At the core of all these enactments lies a conception of price and production policy for agriculture very different from that which underlies the demands made upon industry and commerce by anti-trust laws.4 These vari- ous measures are manifestations of the fact that in our national economy agriculture expresses functions and forces different from the other elements in the total economic process. Certainly these are differences which may be acted upon by the lawmakers. The equality at which the 'equal protection' clause aims is not a disembodied equality. The Fourteenth Amendment enjoins 'the equal protection of the laws', and laws are not abstract propositions. They do not relate to abstract units A, B and C, but are expressions of policy arising out of specific difficulties, addressed to the attainment of specific ends by the use of specific remedies. The Constitution does not require things which are different in fact or opinion to be treated in law as though they were the same. And so we conclude that to write into law the differences between agriculture and other economic pursuits was within the power of the Texas legislature. Connolly's case has been worn away by the erosion of time, and we are of opinion that it is no longer controlling.

Another feature of Texas anti-trust legislation is relied on by Tigner to invalidate the criminal statute under which he is being prosecuted. Beginning with the first enactment in 1894, the Texas antitrust laws have had a complicated and checkered history. At present there are two statutes directed at combination and monopoly; the one under which Tigner was indicted, and another, subjecting to civil penalties the same conduct at which the challenged criminal law is aimed. Title 126, Revised Civil Statutes, Vernon's Ann.Civ.St.Tex. art. 7426 et seq. From such civil proceedings, which the Attorney General initiates, no exemption is given to farmers and stockmen. Appellant urges that the divergence between civil and criminal laws relating to the same conduct undermines the validity of the exemption in the criminal statute and thus invalidates the whole of it. This argument is but a minor variation on appellant's main theme. It amounts to a claim that differences substantial enough to permit substantive differentiation in formulating legislative policy do not permit differentiation as to remedy.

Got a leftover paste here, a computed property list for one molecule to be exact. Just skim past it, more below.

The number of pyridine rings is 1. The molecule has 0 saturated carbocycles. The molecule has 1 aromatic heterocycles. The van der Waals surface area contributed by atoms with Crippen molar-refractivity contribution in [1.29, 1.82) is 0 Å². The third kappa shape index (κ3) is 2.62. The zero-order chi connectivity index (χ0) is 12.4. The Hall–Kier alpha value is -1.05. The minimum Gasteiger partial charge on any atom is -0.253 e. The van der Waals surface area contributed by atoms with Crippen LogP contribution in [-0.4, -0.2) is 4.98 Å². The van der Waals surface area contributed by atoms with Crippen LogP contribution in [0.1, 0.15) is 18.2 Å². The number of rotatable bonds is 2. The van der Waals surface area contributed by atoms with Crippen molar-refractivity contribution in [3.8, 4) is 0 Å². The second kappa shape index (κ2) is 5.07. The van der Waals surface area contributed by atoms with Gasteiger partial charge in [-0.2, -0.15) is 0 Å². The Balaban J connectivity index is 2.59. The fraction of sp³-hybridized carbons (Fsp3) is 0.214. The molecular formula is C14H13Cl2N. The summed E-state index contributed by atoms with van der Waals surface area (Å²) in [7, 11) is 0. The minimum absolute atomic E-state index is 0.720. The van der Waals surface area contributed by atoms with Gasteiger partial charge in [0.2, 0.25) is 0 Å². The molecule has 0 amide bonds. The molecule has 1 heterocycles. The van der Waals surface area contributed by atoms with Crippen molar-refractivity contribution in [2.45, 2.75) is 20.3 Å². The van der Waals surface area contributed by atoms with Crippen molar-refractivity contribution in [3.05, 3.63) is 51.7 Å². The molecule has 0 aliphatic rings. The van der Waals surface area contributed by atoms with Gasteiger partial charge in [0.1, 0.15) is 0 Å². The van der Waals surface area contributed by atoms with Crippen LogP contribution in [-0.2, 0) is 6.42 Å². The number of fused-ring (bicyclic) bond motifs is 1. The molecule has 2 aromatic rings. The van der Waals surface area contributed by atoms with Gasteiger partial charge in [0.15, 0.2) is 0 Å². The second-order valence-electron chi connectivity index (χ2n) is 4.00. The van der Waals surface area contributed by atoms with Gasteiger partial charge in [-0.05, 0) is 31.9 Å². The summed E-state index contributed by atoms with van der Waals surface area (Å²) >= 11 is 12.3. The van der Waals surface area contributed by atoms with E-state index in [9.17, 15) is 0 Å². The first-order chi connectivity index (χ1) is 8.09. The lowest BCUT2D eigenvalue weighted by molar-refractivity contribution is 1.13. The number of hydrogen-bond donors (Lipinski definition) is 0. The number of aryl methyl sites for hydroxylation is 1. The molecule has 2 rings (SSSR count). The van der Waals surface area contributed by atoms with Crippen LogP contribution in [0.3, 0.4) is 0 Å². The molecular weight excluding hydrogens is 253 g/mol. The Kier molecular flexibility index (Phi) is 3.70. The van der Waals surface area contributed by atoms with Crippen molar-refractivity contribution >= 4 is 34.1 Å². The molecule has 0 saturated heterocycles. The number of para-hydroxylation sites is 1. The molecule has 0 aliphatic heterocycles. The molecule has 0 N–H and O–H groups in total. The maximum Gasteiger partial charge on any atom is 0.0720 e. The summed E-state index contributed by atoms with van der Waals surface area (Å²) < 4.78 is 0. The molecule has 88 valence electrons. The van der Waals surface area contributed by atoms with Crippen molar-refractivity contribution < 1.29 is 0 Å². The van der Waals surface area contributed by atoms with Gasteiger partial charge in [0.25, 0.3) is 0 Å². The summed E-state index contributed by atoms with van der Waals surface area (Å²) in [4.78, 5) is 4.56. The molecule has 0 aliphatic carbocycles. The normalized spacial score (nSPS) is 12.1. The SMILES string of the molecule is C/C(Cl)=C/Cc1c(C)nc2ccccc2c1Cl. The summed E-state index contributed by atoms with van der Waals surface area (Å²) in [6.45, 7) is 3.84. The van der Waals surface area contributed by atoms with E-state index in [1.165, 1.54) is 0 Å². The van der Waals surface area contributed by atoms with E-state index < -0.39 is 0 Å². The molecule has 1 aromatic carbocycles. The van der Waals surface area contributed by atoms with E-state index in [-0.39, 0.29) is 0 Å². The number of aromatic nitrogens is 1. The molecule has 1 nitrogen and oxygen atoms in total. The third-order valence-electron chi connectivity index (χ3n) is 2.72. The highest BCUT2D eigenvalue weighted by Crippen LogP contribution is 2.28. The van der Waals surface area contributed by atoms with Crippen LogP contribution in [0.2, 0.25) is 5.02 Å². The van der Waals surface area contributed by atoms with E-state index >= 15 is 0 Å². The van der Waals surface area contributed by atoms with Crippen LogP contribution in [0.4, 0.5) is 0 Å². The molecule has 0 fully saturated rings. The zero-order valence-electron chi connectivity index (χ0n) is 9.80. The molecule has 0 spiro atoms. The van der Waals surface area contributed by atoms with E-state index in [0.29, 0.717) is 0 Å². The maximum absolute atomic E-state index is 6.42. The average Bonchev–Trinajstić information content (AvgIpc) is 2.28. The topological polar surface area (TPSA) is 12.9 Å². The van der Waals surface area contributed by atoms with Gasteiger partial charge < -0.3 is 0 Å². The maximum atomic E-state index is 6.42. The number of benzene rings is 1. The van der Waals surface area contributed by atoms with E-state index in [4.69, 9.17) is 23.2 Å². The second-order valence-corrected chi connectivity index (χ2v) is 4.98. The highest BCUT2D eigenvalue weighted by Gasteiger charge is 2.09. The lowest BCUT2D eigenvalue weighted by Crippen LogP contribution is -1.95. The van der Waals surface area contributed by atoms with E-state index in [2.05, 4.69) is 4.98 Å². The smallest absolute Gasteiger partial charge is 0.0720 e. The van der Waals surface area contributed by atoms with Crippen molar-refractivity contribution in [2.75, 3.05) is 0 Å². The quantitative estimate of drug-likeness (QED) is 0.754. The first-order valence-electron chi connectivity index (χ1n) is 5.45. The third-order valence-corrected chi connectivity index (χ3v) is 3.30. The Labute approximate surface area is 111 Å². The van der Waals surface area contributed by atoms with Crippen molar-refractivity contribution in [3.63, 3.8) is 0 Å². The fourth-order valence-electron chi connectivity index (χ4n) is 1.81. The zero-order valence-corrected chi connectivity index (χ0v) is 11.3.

How to effectuate policy—the adaptation of means to legitimately sought ends—is one of the most intractable of legislative problems. Whether proscribed conduct is to be deterred by qui tam action or triple damages or injunction, or by criminal prosecution, or merely by defense to actions in contract, or by some, or all, of these remedies in combination, is a matter within the legislature's range of choice. Judgment on the deterrent effect of the various weapons in the armory of the law can lay little claim to scientific basis. Such judgment as yet is largely a prophecy based on meager and uninterpreted experience. How empiric the process is of adjusting remedy to policy, is shown by the history of anti-trust laws in Texas and elsewhere. The Sherman Law originally employed the injunction at the suit of the government, private action for triple damages, criminal prosecution and forfeiture. Later the injunction was made available to private suitors.5 In the case of combinations of common carriers the Sherman Law is qualified by the Interstate Commerce Act, 49 U.S.C.A. § 1 et seq., Keogh v. Chicago & N.W.R. Co., 260 U.S. 156, 43 S.Ct. 47, 67 L.Ed. 183, and in the case of shipping combinations, by the Merchant Marine Act, 46 U.S.C.A. § 861 et seq., United States Nav. Co. v. Cunard S.S. Co., 284 U.S. 474, 52 S.Ct. 247, 76 L.Ed. 408. In its own groping efforts to deal with the problem of monopoly, the Texas legislature has in the course of nearly half a century invoked a dozen remedies.6 When Iowa superimposed upon its general antitrust law an additional penalty in the case of fire insurance combinations, ...